Public transit meeting in the worksEcology North and city target bus route improvements
Northern News Services
Published Wednesday, January 16, 2013
The Ecology North transportation issues committee held a meeting at city hall on Jan. 7 that addressed the need to host a public forum in late April or early May to hear from residents on how to improve transit.
The idea stems from a presentation made by committee members to council in November, imploring the city to improve communications and hear from bus riders, vehicle drivers, cyclists, disabled people and seniors.
Right now either an additional route through the Niven Lake subdivision or having GPS-tracking capability on the buses is the biggest wish list item, depending on who is asked.
While the previous council signed a four-year, $1.25-million transit contract with First Canada last August, it did not include a route to Niven. Councillors at the time, including Mark Heyck, who is now mayor, said it was likely the next council would consider future additions.
Council has budgeted $1.28 million for public transit in 2013.
Ecology North member Lorraine Hewlett said she has her own objectives, with the added or extended route into Niven being among them.
"We would really like to see service to Niven Lake and the airport would be nice too," she said.
Committee member Dan Wong, who is on the committee as a citizen, said he supports the additional route.
"I would not rule that out at all," he said of Niven Lake bus service, adding he asked administration this week to put together the costs. "It is just another 10 minutes tacked onto the Old Town route, so it could be done without even creating a whole new bus route. The bus that goes down to the Old Town loop can go and add on Niven at an additional cost."
Hewlett said other improvements would be additional hours between 10 a.m. and 2 p.m. on weekdays, and having more evening runs.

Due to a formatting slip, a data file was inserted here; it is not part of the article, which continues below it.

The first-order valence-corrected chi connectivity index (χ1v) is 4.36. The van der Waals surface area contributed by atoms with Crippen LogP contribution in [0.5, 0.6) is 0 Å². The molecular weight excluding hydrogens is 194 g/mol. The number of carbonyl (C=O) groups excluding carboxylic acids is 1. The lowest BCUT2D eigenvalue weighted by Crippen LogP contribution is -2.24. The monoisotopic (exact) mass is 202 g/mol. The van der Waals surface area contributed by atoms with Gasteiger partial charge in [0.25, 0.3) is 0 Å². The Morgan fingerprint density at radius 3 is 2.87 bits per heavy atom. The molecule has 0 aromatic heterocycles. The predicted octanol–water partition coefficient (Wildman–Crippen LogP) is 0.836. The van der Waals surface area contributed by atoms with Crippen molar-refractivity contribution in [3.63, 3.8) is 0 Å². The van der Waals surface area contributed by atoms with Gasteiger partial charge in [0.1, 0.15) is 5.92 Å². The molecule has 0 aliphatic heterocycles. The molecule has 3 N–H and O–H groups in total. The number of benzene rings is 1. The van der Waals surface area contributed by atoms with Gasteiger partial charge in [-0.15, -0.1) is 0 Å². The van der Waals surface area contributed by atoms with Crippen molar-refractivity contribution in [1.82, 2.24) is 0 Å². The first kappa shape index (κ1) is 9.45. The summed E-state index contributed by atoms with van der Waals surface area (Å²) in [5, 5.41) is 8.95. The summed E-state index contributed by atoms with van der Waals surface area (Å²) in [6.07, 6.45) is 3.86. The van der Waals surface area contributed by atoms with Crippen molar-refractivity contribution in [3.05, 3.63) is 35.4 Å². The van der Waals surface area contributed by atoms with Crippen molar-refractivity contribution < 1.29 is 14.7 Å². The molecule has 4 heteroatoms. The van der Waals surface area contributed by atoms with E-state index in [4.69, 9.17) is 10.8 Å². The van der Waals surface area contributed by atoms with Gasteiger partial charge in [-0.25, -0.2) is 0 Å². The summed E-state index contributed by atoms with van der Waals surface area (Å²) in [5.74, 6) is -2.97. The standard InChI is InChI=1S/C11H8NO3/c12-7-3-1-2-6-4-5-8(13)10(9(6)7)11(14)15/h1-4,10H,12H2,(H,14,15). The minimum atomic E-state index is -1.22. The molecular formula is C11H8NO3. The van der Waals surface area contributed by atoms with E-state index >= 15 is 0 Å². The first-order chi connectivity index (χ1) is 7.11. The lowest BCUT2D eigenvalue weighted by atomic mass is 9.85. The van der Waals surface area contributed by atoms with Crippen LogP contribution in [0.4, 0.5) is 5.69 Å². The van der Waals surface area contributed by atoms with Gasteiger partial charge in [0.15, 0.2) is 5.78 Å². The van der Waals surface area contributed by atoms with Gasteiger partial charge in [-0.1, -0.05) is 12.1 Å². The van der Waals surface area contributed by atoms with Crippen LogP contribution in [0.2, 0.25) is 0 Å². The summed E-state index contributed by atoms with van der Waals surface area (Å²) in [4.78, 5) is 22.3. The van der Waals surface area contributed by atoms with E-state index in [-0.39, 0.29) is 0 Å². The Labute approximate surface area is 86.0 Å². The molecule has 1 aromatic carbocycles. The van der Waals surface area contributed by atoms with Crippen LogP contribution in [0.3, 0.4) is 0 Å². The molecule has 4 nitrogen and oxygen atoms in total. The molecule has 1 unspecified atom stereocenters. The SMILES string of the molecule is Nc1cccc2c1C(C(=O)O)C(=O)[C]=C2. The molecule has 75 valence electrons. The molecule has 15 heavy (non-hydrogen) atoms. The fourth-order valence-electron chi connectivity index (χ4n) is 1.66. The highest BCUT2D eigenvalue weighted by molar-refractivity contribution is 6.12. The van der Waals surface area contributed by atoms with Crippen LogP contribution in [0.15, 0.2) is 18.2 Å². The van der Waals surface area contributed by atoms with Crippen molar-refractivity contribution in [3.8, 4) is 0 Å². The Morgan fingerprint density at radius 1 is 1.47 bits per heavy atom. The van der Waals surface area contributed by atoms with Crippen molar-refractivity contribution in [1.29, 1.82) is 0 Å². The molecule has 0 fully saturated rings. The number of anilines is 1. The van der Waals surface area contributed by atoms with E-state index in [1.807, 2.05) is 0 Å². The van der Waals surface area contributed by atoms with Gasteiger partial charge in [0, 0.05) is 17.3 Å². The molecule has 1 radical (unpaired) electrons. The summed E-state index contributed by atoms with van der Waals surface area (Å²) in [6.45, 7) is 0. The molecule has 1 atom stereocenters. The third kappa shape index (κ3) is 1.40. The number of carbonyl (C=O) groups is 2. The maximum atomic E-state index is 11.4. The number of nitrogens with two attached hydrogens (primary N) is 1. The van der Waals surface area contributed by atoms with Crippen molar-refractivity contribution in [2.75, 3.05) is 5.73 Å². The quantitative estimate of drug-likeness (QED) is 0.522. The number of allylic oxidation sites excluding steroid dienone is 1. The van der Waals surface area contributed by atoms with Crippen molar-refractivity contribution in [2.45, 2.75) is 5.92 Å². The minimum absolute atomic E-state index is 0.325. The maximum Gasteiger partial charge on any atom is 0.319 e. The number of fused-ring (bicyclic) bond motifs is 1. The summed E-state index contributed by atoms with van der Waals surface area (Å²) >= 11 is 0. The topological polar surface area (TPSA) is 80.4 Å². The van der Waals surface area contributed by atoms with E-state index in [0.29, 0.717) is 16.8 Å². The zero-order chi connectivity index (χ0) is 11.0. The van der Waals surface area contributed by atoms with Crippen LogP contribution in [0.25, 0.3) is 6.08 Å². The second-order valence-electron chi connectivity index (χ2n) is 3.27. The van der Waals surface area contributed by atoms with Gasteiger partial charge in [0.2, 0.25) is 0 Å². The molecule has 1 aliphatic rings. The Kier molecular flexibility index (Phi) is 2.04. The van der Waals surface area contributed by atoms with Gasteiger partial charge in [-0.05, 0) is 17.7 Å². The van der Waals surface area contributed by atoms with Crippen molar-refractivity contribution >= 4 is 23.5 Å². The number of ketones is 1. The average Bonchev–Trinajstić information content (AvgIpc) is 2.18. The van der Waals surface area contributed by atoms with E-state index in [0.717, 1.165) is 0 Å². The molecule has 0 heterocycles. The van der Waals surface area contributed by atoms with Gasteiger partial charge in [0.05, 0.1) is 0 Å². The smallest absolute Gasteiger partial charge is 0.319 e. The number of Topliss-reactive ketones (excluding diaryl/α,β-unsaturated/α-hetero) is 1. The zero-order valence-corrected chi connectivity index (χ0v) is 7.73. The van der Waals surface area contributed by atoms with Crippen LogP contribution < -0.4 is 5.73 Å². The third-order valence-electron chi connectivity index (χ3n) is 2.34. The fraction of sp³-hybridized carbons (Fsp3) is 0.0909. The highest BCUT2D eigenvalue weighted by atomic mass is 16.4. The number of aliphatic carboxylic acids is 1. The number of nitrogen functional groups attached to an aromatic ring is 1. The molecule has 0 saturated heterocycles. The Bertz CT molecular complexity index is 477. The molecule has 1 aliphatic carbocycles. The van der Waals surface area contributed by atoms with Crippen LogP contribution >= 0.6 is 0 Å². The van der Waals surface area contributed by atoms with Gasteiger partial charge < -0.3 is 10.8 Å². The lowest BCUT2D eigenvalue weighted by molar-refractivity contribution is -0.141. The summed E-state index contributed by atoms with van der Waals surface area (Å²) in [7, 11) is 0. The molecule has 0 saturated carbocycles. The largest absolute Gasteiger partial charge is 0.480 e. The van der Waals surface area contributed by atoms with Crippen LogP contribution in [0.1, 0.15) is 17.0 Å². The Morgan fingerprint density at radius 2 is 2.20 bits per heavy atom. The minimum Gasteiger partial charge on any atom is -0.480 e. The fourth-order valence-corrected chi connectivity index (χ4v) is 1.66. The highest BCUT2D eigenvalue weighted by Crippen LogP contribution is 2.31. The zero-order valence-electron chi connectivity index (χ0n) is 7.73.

"There are lots of people who would like to take the bus downtown to an evening meeting and take the bus home," she said. "You can usually take a bus down, but not home."
Transportation committee members say there are enough complaints coming from residents that the discussion is warranted.
"There has been a lot of issues with the bus with reliability and there is a constant stream of complaints from Yellowknifers through e-mail," said Wong. "Not everybody is happy and I think there is a lot of work we need to do with the bus that (is) a priority. So I am happy that the (meeting) is being put
The city's senior administrative officer, Dennis Kefalas, is now attending and is working closely with the committee.
"It seems that the indication from Dennis and administration is that there is a real commitment to work with TIC and seriously consider some of its ideas," said Wong. "I think (in the past) a lot of the ideas of worth have too easily been dismissed."
The committee is now looking to solidify dates for the meeting and increase its profile to attract even more participation.
"There has to be a communication plan," said Hewlett. "We need to reach the different user groups and you can't just use one message to reach everybody. We will have to decide the total number of communications initiatives that we will have."
She said it will be important to reach high school users through school fliers and announcements, but ads in the buses and posters around town will be future options to consider, she
The next transportation issues committee meeting is scheduled for Feb. 5 at city hall.